Reader: Sorry to see our Bakersfield paper go off the anti-Trump cliff with the other 300-plus lemming national papers this past Thursday ("Our View: Media here for the people," Aug. 15). If 10 of your friends call you a jerk, maybe you're a jerk. Likewise, if tens of millions of people call out the media, print and broadcast, for putting out fake news, maybe you are putting out fake news.
For months after Trump's election, we subscribers were subjected to New York Times and Washington Post articles all attributed to anonymous sources describing Russian collusion, chaos in the White House and other stories. All of them turned out to be phony. It got to the point where the time I spent reading the paper wrapped up very quickly because as soon as I saw "anonymous sources" I stopped reading. In my 70 years, I've never seen such media bias against a duly elected president.
— Jeff Humphreys
Price: Those 300 lemmings took different, independent approaches, but the central message was essentially the same: The news media is not the enemy of the people, as the president has claimed more than once. The Californian's editorial sought to take that a step further and reinforce that local newspapers are vital tools of civic engagement, presented by people who live, work and raise families in the communities they serve. Our publication of your complaint is but one small example of that commitment to civic engagement and open dialogue. Enemies of the people don't generally abide, much less encourage, criticism.
No one in the media is particularly fond of using anonymous sources, but the circumstances that prompt news organizations to use them are well understood by all of the players in Washington. Insider critics of the administration aren't the only people who volunteer themselves as anonymous sources. This White House and many before it have used strategic "leaks" to get their stories out, too.
You can tell a story based on an anonymous source contains truth when the White House rages about insider leaks but hardly bothers to refute the information that the leaker has actually leaked.
All of these stories turned out to be phony, you say? I beg to differ. You cite supposed Russian collusion and chaos in the White House. Robert Mueller is conducting an investigation into alleged Russian collusion with members of the Trump campaign, and it has reached no conclusions. So no one can really say what's phony and what's not — although it seems noteworthy that Mueller indicted 12 Russian intelligence officers in July for alleged interference in the 2016 election.
As for alleged chaos, consider that staff turnover in the first year of the Trump administration was 34 percent, exceeding the first-year turnover of the five preceding presidencies, according to the Brookings Institution. And that number doesn't include Omarosa Manigault Newman, the former reality TV star turned fired White House aide who apparently walked the halls with a hidden tape recorder. Those are verifiable facts; no anonymous sources required.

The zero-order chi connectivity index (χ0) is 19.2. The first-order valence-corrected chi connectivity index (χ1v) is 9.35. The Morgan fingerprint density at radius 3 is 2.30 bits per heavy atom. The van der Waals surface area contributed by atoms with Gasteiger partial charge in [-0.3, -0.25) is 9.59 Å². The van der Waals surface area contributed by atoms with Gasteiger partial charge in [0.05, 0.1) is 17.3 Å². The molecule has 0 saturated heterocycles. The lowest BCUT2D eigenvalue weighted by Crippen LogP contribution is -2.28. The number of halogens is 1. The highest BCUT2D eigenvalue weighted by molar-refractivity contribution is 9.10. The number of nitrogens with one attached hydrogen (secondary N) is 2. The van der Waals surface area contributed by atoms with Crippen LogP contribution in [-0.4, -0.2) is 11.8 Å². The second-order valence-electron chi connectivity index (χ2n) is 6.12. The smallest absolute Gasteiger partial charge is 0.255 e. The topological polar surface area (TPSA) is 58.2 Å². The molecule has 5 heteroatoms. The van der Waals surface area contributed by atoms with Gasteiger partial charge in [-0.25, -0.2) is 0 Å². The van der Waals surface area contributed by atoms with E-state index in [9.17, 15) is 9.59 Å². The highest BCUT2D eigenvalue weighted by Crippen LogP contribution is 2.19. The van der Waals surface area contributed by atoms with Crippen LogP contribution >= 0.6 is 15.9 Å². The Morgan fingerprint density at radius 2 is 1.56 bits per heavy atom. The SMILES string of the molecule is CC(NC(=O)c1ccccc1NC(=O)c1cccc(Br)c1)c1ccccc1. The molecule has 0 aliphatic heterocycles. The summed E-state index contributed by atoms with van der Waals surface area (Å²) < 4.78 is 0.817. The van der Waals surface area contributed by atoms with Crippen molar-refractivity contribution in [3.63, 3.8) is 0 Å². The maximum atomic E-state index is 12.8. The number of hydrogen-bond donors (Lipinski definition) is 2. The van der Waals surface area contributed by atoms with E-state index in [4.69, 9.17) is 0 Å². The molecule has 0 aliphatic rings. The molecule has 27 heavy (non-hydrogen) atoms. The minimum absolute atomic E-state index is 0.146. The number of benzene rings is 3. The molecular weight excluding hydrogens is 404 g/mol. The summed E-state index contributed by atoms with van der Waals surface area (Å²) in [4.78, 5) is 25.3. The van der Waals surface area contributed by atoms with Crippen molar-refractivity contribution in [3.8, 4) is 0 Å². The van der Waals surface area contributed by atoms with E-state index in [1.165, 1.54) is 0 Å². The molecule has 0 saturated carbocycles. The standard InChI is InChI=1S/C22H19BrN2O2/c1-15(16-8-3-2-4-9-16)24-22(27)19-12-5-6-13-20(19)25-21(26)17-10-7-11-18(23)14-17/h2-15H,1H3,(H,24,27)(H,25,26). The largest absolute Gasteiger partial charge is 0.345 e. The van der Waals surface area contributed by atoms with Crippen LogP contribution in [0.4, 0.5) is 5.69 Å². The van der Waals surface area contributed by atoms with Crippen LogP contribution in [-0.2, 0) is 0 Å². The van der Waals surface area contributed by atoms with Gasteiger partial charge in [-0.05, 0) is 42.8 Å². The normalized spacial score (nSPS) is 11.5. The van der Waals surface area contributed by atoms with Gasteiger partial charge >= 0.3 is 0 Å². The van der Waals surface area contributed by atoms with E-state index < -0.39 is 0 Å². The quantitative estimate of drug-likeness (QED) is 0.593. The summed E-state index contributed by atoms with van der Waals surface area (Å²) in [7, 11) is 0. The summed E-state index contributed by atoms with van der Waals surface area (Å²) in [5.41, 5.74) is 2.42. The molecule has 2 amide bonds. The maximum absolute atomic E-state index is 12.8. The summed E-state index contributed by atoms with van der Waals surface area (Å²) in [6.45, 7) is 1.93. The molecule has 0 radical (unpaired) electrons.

By the way, Mr. Humphreys: We don't use The New York Times.
Reader: The L.A. Times and S.F. Chronicle agreed with me when I said participating in the Boston Globe's call for coordinated editorials against Trump's "enemy" accusations would be a mistake, and their opinion editors cited the exact same reason I did in declining to join in. They decided to maintain their independence.
President Trump went where we thought he would afterward and charged the media with collusion, which fed into his previous statements. PR-wise it was a bad move for The Californian: I don't think people felt negatively about their local paper in most places, and now they might.
Participating might make the people at these newspapers feel better for a moment, but it will be fleeting. I haven't heard anyone accuse The Californian or any smaller paper of being in a national "collusion," but now to some this may be their evidence.
— David Brust
Price: Participating in Thursday's coordinated objection to Trump's characterization of the news media did not mean anyone sacrificed their independence. Every newspaper wrote uniquely distinct editorials and not all of them agreed on every point. No one dictated talking points. I've been writing about so-called "fake news," and how voters must learn to differentiate for themselves, for almost two years in this space.
We risk alienating readers every day; that's the nature of a newspaper. We strive to be fair in our news pages and balanced in our opinion pages, but some readers will always find fault and sometimes they'll be correct.
Our editorial criticized Trump but also placed much of the blame on the news media. Some people disliked it anyway. We accept that.